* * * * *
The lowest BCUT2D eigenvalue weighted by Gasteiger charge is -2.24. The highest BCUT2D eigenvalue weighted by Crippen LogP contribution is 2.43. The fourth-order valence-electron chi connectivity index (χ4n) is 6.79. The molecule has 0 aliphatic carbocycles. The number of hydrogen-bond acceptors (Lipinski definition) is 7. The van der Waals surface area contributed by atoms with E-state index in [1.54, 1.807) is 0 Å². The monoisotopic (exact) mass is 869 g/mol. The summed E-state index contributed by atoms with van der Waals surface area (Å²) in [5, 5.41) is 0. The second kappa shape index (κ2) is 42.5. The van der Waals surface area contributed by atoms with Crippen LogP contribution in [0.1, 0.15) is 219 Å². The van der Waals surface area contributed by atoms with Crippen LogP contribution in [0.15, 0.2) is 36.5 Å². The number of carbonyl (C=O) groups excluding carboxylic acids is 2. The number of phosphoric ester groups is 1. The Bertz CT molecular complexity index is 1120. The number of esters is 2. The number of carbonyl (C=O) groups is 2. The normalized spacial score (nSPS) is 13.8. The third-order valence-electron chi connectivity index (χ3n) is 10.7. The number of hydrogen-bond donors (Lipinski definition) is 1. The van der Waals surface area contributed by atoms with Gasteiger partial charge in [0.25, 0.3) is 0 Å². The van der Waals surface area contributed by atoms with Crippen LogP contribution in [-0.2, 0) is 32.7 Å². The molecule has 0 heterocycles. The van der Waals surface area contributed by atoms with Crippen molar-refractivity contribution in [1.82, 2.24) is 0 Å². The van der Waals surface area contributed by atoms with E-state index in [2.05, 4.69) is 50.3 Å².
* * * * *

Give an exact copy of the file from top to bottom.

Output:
The lowest BCUT2D eigenvalue weighted by Gasteiger charge is -2.24. The highest BCUT2D eigenvalue weighted by Crippen LogP contribution is 2.43. The fourth-order valence-electron chi connectivity index (χ4n) is 6.79. The molecule has 0 aliphatic carbocycles. The number of hydrogen-bond acceptors (Lipinski definition) is 7. The van der Waals surface area contributed by atoms with E-state index in [1.54, 1.807) is 0 Å². The monoisotopic (exact) mass is 869 g/mol. The summed E-state index contributed by atoms with van der Waals surface area (Å²) in [5, 5.41) is 0. The second kappa shape index (κ2) is 42.5. The van der Waals surface area contributed by atoms with Crippen LogP contribution in [0.1, 0.15) is 219 Å². The van der Waals surface area contributed by atoms with Crippen LogP contribution in [0.15, 0.2) is 36.5 Å². The number of carbonyl (C=O) groups excluding carboxylic acids is 2. The number of phosphoric ester groups is 1. The Bertz CT molecular complexity index is 1120. The number of esters is 2. The number of carbonyl (C=O) groups is 2. The normalized spacial score (nSPS) is 13.8. The third-order valence-electron chi connectivity index (χ3n) is 10.7. The number of hydrogen-bond donors (Lipinski definition) is 1. The van der Waals surface area contributed by atoms with Gasteiger partial charge in [0.25, 0.3) is 0 Å². The van der Waals surface area contributed by atoms with Crippen LogP contribution in [-0.2, 0) is 32.7 Å². The molecule has 0 heterocycles. The van der Waals surface area contributed by atoms with Crippen molar-refractivity contribution in [1.82, 2.24) is 0 Å². The van der Waals surface area contributed by atoms with E-state index in [2.05, 4.69) is 50.3 Å².